This post contains affiliate links at no cost to you.  Show Notes:Losing Your Cool as a Montessori Parent EpisodeFrom the ABCs to Swearing EpisodeNo Bad Kids: Toddler Discipline Without ShameNicole's New Course: Montessori Baby Joy: The EssentialsAdjusting to a New Baby - Tips for Toddlers, Preschool, and ElementaryTHE MONTESSORI PEACE ROSE — HOW TO TEACH CONFLICT RESOLUTIONThe Peace Rose Book
Thanks for joining me for today's podcast! If you enjoyed this episode, please subscribe, share and leave a review in your favorite podcast app.
If you are interested in finding Shelf Help in a podcast app, it is available on Apple | Spo…

DIY Big "Bead" Mover

Theodore is in a phase right now where he is much more into moving than he is anything else. It makes sense since he has learned so many new skills lately - from crawling, to standing, cruising, and sitting - this little baby is suddenly able to get anywhere he wants. 

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There's not a ton of using his materials happening, but one thing he does love is his small bead mover. He can sit for long periods of time spinning and moving the beads back and forth. It's not a huge surprise to me since it was also a big hit with Gus when he was an older baby and toddler. 

So I was thinking -- how can I incorporate his love of moving beads and his need for movement? And, this DIY big bead mover idea popped into my head! It was 100 inspired by this post on Instagram but adapted for an older baby on the move. I made the pieces smaller and put them up higher to encourage all sorts of new movement and exploration.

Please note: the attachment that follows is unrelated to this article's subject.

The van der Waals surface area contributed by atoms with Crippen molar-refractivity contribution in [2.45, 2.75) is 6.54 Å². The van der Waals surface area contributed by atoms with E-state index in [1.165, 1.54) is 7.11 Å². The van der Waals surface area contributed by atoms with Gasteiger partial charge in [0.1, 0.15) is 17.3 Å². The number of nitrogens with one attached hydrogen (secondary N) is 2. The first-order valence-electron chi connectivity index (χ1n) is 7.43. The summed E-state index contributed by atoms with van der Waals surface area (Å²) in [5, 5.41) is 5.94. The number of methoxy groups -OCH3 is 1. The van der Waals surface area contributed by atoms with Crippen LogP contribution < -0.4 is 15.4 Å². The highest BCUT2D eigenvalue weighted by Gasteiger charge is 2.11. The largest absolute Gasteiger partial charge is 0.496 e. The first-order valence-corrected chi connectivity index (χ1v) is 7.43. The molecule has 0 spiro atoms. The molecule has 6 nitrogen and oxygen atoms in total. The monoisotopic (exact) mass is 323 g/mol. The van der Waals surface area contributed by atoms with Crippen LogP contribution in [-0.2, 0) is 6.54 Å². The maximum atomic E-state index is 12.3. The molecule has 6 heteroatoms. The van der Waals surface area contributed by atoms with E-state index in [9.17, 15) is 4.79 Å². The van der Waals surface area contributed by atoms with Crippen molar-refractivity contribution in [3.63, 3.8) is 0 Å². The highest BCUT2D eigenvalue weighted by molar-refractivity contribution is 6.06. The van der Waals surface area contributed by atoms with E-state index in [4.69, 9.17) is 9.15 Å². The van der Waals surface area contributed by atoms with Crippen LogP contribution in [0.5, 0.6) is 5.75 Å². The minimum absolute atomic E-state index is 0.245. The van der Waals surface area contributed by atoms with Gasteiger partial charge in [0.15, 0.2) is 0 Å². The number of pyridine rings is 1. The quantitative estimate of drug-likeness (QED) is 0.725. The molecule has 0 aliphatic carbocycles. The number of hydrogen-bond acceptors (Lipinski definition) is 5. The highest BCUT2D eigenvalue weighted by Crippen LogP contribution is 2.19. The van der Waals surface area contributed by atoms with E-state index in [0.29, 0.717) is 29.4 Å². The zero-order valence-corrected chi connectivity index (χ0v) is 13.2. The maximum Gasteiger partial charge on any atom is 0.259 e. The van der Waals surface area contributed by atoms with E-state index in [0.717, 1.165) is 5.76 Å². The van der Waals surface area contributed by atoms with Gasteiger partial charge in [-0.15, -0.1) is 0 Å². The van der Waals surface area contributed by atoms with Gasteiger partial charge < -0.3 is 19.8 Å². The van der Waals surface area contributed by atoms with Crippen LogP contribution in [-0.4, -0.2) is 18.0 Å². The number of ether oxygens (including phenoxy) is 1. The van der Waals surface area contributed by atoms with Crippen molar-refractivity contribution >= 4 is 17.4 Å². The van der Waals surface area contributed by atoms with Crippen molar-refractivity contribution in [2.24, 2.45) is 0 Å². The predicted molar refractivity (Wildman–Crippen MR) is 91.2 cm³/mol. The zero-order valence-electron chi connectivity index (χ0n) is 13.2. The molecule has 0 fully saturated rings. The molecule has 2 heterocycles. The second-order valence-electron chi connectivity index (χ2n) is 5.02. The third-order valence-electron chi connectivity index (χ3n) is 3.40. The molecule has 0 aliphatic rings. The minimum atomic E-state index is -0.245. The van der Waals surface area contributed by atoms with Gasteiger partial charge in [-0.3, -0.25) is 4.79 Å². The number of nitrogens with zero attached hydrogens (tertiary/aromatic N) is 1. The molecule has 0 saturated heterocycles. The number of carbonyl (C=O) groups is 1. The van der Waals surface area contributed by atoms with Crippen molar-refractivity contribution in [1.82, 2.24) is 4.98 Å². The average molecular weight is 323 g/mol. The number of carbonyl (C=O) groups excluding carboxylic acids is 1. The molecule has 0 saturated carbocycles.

To make it, I cut up an old gift…

Babies and Limit Setting

Now that Teddy is seriously on the move, he is into everything! He's pulling things off the playroom shelves. He's pulling things out of cabinets, swiping things off of tables, knocking over water glasses, and so much more. As an adult, I could see this behavior as "making a mess" or as valuable exploration. But, either way, there are bound to be times when Teddy gets into something that he shouldn't necessarily use. The cups in our children's kitchen are a great example. He loves to go to the shelf and throw them to the floor. Well, they are glass and can break. So, it's time to set a limit. 

How do we do that with babies? Here's a look at all the ways I set limits with a baby in the order that I recommend trying them. 
This post contains affiliate links at no cost to you. EnvironmentIn a Montessori home, the environment should be the BIGGEST and most important limit. Not just for babies but for all children. If there is something in your environment an…

Developing the Senses - Touch

Lately, I've been talking a lot about how we support Gus' language development here at home, in particular his path towards writing and reading. I can't write more about that without pausing here to write another article about developing the senses. That's because sensorial work is so so important. As a Montessori parent, I know that I cannot separate Gus' development into neat little categories. By working on developing his senses, we are supporting his path toward academic work. It's with and through those senses that young children learn. 
Other posts in this series: Developing the Senses - Visual | Developing the Senses - Taste | Developing the Senses - Hearing